Converting a traditional DB Plan into
a Cash Balance Plan
Employers are not required to establish pension plans for their
employees because the private pension system is voluntary. Employers are also allowed
substantial flexibility in deciding whether to terminate or amend their
existing plans. Therefore, employers generally may change by plan amendment
their traditional pension plans and the benefit formulas they use.
Federal law does place restrictions on plan changes generally. For
example, advance notification to plan participants is required if, as a result
of the amendment, the rate that plan participants may earn benefits in the
future is significantly reduced. Additionally, there are other legal
requirements that have to be satisfied, including prohibitions against age
discrimination. In addition, while employers may amend their plans to cease
future benefits or reduce the rate at which future benefits are earned, they
generally are prohibited from reducing the benefits that participants have already
earned. In other words, an employee generally may not receive less than his or
her accrued benefit under the plan formula at the effective date of the
amendment. For example, assume that a plan's benefit formula provides a monthly
pension at age 65 equal to 1.5 percent for each year of service multiplied by
the monthly average of a participant's highest three years of compensation, and
that the plan is amended to change the benefit formula. If a participant has
completed 10 years of service at the time of the amendment, the participant
will have the right to receive a monthly pension at age 65 equal to 15 percent
of the monthly average of the participant's highest three years of compensation
when the plan amendment is effective. This pre-amendment benefit (including
related early retirement benefits) is protected by law and cannot be reduced.
In addition, there are additional restrictions that apply
specifically in the case of an amendment that converts a plan formula to a cash
balance plan formula. Specifically, participants must receive the sum of the
pre-amendment benefit plus benefits under the new cash balance formula (as a
result, there cannot be a "wear away" period during which the
participant does not accrue additional benefits, as could occur if participants
were merely entitled to the greater benefit). Furthermore, all benefits under a
cash balance plan (including benefits accrued prior to a conversion) must be
fully vested after 3 years of service.
When an employer amends its plan to convert the plan's traditional
defined benefit plan formula to a cash balance plan formula, the plan's assets
remain intact and continue to back all of the pension benefits under the plan.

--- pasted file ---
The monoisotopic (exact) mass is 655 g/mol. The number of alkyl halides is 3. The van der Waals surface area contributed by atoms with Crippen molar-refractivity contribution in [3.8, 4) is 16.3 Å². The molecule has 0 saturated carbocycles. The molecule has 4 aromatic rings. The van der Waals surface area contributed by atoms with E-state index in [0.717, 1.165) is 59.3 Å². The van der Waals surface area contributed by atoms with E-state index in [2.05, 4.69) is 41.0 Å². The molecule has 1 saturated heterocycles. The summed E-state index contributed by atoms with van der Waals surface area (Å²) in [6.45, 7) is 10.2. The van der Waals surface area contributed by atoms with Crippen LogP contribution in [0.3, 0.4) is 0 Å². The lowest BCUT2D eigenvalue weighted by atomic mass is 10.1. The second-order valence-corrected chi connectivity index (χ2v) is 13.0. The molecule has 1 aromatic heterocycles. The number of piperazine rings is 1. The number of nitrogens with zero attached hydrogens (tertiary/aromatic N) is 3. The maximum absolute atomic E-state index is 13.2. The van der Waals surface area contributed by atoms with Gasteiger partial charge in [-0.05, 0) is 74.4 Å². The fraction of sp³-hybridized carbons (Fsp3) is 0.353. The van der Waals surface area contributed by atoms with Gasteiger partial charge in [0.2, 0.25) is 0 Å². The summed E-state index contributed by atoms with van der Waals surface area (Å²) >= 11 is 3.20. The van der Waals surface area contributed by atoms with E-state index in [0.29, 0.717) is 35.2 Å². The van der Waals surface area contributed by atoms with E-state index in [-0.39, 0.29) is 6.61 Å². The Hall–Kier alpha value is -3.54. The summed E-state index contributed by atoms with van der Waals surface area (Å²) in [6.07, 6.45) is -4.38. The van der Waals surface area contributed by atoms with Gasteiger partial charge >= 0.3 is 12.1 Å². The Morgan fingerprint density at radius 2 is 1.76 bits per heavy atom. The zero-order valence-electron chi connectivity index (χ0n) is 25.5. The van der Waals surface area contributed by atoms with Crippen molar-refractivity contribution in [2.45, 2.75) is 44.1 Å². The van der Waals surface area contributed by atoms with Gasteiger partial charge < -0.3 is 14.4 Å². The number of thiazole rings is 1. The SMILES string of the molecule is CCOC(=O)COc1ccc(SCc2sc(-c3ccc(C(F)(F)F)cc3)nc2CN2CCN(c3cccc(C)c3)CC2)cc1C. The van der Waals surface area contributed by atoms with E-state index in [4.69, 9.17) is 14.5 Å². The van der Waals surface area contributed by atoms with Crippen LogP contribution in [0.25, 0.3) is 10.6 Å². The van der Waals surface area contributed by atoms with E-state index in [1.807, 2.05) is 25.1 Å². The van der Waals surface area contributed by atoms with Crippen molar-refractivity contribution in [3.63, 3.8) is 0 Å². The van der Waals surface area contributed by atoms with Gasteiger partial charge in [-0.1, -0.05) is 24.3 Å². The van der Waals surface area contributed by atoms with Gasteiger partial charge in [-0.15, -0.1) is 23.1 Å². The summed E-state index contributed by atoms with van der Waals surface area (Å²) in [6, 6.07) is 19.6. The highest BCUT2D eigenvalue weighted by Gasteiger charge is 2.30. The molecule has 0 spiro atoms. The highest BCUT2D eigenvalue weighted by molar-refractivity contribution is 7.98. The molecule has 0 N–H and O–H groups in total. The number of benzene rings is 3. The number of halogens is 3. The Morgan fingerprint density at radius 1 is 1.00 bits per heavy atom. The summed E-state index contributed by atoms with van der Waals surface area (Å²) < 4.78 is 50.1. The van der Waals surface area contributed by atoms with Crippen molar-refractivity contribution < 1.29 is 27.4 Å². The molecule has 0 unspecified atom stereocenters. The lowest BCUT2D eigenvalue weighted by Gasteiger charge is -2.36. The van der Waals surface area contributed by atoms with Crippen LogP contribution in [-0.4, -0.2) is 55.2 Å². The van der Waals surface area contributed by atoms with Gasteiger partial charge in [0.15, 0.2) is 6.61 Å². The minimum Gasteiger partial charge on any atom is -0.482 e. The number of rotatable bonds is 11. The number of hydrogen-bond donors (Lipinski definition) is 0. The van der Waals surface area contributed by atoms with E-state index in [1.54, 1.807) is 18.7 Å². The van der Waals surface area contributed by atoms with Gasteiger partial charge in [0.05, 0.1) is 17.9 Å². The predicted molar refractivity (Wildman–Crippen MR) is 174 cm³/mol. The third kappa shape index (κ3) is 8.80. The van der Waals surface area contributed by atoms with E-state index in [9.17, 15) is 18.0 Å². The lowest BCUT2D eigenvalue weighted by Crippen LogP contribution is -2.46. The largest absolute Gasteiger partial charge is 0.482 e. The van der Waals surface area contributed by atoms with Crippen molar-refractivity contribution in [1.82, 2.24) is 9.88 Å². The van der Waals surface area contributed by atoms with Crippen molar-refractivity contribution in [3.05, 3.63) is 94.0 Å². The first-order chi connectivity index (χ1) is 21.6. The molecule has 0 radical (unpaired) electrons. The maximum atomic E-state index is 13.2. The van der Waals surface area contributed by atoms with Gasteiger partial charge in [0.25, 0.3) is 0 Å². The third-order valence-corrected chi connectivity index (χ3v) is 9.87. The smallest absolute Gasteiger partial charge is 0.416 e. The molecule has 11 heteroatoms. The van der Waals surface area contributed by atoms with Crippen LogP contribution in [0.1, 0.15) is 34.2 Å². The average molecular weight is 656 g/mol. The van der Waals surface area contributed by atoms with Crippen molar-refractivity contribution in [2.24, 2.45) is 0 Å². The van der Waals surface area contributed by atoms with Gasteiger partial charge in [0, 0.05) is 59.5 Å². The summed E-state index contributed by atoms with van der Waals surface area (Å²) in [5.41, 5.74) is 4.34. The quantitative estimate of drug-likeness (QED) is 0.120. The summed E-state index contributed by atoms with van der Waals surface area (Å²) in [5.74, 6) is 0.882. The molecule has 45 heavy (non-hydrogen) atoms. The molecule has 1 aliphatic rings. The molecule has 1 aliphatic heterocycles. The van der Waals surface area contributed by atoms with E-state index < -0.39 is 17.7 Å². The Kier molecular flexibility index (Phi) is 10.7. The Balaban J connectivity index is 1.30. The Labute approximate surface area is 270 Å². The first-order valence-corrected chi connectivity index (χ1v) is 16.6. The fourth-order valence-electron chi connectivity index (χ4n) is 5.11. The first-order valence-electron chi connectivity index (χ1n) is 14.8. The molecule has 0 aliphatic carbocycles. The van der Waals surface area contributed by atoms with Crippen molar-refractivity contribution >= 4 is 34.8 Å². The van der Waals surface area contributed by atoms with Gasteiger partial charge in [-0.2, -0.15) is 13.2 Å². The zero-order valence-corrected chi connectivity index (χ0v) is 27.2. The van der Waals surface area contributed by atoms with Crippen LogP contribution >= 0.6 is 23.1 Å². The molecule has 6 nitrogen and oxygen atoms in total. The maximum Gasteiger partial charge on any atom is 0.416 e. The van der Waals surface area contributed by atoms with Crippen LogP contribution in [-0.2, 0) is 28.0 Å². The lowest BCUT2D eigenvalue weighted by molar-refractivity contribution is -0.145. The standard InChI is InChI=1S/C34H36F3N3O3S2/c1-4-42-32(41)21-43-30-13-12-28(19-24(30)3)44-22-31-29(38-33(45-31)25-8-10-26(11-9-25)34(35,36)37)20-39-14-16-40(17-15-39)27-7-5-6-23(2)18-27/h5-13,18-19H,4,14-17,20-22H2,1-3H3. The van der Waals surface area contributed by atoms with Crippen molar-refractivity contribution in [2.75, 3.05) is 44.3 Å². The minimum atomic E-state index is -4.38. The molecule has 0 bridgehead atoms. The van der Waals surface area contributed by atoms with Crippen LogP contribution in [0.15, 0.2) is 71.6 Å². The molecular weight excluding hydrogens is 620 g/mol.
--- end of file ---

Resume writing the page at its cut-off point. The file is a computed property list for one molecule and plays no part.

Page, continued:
Employers cannot remove funds from the plan, unless the plan has been
terminated and has assets remaining after payment of all of the benefits under
If a participant has worked long enough to be vested under the
plan, the participant should receive the sum of (1) the accrued benefit under
the formula in effect before the amendment, and (2) the additional benefits you
earned under the plan formula in effect after the amendment. However, the
participant may have to wait until a retirement age under the plan to receive
Neither ERISA nor the IRC requires employers to give employees the
choice of remaining in the old formula. Employers have several options,
- Providing no choice, replacing the old
formula and applying the new formula to all participants.
- Allowing employees to remain under the
old formula, while restricting new hires to the new formula.
- Stipulating that certain employees who
have reached a specific length of service or who have reached a certain age may
choose to stay with the old formula.
- The law permits employers to have such
flexibility, but whatever option applies has to satisfy legal requirements.
Under each of these options, benefits already earned by the
participants, as of the effective date of the amendment that converts the old
formula to a cash balance formula, may not be reduced.
Many employers voluntarily provide helpful information about these
conversions in advance of the change becoming effective. If a participant is
not sure if they have enough information to understand the plan change, they
have a right to contact the plan administrator and ask for more information or
help in understanding the change and any choices in conjunction with the
Plan administrators are generally required to give at least 45
days advance notice of plan amendments that significantly reduce the rate at
which plan participants earn benefits in the future.
After the plan is amended, the plan administrator is required to
provide all plan participants with a Summary of Material Modifications to the
plan or a revised Summary Plan Description. This document will summarize the
changes to your plan.
In addition, under the Age Discrimination in Employment Act
(ADEA), an employer requiring an employee to sign a waiver of rights and claims
when choosing between plans is required to provide enough information to enable
the employee to make a knowing and voluntary decision to waive ADEA rights. In
most cases, an employee must be given at least 21 days to sign the waiver and
at least 7 days to revoke the agreement.